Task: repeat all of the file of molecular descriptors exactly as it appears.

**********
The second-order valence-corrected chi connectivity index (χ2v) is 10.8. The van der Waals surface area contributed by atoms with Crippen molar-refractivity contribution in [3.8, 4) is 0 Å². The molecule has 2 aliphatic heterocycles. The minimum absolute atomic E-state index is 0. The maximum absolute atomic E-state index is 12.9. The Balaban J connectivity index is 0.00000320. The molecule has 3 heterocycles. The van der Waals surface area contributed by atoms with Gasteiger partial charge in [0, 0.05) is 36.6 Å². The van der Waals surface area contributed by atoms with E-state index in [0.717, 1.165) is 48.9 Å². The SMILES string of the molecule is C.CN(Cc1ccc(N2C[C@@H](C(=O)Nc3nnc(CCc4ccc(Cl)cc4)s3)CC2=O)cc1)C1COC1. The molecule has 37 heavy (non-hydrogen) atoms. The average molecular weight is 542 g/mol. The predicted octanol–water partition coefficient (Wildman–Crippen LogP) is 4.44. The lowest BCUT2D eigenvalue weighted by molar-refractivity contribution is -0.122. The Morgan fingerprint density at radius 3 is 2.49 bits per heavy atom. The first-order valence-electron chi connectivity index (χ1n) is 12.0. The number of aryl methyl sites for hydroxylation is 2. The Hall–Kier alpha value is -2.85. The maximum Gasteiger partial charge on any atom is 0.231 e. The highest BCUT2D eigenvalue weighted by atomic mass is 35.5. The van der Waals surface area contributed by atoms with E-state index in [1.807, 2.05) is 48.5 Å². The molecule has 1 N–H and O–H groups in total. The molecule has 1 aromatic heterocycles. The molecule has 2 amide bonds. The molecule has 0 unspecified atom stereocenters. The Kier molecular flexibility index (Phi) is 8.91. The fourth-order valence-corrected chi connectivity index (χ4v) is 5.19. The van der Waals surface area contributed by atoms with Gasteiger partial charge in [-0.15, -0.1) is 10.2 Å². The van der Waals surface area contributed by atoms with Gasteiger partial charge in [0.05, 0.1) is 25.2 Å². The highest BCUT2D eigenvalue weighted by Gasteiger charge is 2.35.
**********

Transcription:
The second-order valence-corrected chi connectivity index (χ2v) is 10.8. The van der Waals surface area contributed by atoms with Crippen molar-refractivity contribution in [3.8, 4) is 0 Å². The molecule has 2 aliphatic heterocycles. The minimum absolute atomic E-state index is 0. The maximum absolute atomic E-state index is 12.9. The Balaban J connectivity index is 0.00000320. The molecule has 3 heterocycles. The van der Waals surface area contributed by atoms with Gasteiger partial charge in [0, 0.05) is 36.6 Å². The van der Waals surface area contributed by atoms with E-state index in [0.717, 1.165) is 48.9 Å². The SMILES string of the molecule is C.CN(Cc1ccc(N2C[C@@H](C(=O)Nc3nnc(CCc4ccc(Cl)cc4)s3)CC2=O)cc1)C1COC1. The molecule has 37 heavy (non-hydrogen) atoms. The average molecular weight is 542 g/mol. The predicted octanol–water partition coefficient (Wildman–Crippen LogP) is 4.44. The lowest BCUT2D eigenvalue weighted by molar-refractivity contribution is -0.122. The Morgan fingerprint density at radius 3 is 2.49 bits per heavy atom. The first-order valence-electron chi connectivity index (χ1n) is 12.0. The number of aryl methyl sites for hydroxylation is 2. The Hall–Kier alpha value is -2.85. The maximum Gasteiger partial charge on any atom is 0.231 e. The highest BCUT2D eigenvalue weighted by atomic mass is 35.5. The van der Waals surface area contributed by atoms with E-state index in [1.807, 2.05) is 48.5 Å². The molecule has 1 N–H and O–H groups in total. The molecule has 1 aromatic heterocycles. The molecule has 2 amide bonds. The molecule has 0 unspecified atom stereocenters. The Kier molecular flexibility index (Phi) is 8.91. The fourth-order valence-corrected chi connectivity index (χ4v) is 5.19. The van der Waals surface area contributed by atoms with Gasteiger partial charge in [-0.15, -0.1) is 10.2 Å². The van der Waals surface area contributed by atoms with Gasteiger partial charge in [0.05, 0.1) is 25.2 Å². The highest BCUT2D eigenvalue weighted by Gasteiger charge is 2.35.